“How beautiful on the mountains are the feet of those who bring good news, who proclaim peace, who bring good tidings, who proclaim salvation, who say to Zion, ‘Your God reigns!’” (Isaiah 52:7)
Deana Chadwell blogs at ASingleWindow.com. • (1659 views)

Deana Chadwell

About Deana Chadwell

I have spent my life teaching young people how to read and write and appreciate the wonder of words. I have worked with high school students and currently teach writing at Pacific Bible College in southern Oregon. I have spent more than forty years studying the Bible, theology, and apologetics and that finds its way into my writing whether I'm blogging about my experiences or my opinions. I have two and a half moldering novels, stacks of essays, hundreds of poems, some which have won state and national prizes. All that writing -- and more keeps popping up -- needs a home with a big plate glass window; it needs air; it needs a conversation. I am also an artist who works with cloth, yarn, beads, gourds, polymer clay, paint, and photography. And I make soap.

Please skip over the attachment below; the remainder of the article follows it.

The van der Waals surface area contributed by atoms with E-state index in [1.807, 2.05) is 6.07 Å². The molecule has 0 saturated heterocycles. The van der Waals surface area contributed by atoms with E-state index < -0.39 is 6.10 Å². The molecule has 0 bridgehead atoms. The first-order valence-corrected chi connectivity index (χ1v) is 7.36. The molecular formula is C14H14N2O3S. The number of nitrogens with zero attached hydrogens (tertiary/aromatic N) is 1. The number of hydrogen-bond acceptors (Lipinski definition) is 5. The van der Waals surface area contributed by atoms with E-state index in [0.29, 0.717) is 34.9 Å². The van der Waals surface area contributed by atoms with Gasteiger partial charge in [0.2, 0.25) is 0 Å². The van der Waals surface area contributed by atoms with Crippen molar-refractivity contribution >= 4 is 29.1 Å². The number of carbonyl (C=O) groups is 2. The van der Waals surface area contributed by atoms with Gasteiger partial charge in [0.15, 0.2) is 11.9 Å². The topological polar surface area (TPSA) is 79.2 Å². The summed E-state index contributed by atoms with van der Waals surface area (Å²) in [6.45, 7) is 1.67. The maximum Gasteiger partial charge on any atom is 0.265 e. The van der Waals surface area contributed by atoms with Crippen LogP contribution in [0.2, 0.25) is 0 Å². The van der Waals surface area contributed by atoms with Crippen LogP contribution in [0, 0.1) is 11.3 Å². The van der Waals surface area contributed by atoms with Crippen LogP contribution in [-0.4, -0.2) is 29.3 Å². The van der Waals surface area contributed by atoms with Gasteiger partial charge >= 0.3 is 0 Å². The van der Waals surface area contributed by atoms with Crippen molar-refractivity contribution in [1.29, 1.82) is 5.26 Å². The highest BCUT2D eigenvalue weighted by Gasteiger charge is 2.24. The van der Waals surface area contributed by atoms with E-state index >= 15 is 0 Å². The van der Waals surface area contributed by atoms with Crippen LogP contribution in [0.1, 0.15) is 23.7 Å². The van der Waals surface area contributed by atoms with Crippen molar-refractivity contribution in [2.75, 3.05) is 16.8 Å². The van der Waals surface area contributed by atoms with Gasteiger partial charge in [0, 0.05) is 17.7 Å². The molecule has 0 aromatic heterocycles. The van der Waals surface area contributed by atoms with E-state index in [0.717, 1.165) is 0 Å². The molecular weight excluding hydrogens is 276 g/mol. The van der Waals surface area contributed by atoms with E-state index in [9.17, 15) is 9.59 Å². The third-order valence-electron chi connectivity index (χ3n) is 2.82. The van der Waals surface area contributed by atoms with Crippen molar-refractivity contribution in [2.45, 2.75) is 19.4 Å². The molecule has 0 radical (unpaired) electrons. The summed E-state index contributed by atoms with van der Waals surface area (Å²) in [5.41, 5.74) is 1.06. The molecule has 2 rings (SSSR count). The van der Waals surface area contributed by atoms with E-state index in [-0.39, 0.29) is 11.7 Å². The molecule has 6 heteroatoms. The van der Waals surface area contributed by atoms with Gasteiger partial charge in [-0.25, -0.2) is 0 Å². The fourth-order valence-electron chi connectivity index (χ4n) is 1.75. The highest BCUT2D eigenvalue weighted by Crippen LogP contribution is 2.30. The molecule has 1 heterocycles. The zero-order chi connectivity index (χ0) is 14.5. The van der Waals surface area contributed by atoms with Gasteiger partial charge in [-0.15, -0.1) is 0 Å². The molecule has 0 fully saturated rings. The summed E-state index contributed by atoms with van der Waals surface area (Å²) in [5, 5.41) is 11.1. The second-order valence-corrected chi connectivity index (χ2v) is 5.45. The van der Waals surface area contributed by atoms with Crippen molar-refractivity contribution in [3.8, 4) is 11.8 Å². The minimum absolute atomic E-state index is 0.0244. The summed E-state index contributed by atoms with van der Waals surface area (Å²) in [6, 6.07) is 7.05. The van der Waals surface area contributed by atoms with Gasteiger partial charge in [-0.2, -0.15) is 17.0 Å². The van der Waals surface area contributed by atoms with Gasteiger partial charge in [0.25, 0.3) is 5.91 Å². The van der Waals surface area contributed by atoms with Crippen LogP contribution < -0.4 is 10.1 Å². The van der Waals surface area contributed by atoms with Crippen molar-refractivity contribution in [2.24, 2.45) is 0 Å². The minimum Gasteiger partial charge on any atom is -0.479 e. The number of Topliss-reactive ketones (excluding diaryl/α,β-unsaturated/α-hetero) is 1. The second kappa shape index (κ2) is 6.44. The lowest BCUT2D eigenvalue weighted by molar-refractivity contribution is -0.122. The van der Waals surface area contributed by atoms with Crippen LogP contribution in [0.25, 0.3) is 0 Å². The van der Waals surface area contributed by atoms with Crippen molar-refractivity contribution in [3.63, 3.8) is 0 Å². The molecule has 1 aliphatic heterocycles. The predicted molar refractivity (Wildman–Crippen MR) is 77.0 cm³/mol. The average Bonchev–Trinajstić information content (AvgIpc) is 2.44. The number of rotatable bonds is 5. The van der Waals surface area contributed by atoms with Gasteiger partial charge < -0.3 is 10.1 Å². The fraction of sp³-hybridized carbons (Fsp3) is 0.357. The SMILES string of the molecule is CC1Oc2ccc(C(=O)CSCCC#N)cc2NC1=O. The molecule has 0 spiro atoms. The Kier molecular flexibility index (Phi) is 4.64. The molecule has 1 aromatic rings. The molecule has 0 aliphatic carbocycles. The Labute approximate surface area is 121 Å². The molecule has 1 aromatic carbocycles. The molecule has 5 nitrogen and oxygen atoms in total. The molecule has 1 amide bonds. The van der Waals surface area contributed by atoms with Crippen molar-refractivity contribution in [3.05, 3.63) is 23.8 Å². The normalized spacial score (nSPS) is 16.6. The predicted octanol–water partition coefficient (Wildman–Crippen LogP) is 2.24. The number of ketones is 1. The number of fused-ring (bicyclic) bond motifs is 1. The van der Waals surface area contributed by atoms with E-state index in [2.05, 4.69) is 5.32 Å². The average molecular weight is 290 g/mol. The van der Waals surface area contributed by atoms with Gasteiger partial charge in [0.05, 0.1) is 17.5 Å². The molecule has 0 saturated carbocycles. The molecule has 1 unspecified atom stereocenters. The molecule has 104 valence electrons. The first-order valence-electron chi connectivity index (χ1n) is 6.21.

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23 Responses to Go Tell It On The Mountain

  1. Timothy Lane says:

    Ethnicity/race trumps “gender”, which is why liberals prefer to avoid thinking about how Koranic Muslims treat women and homosexuals (otherwise they might have to object to those who stone rape victims for complaining). Their hatred of Christians is simply a reflection of their hatred of anyone who gets in the way of their utopia.

    If liberals really were sincere in saying that no one should ever be offended, they would never say the hateful things they do about conservatives. But the next time ideological liberals are sincere about their self-proclaimed code will be the first.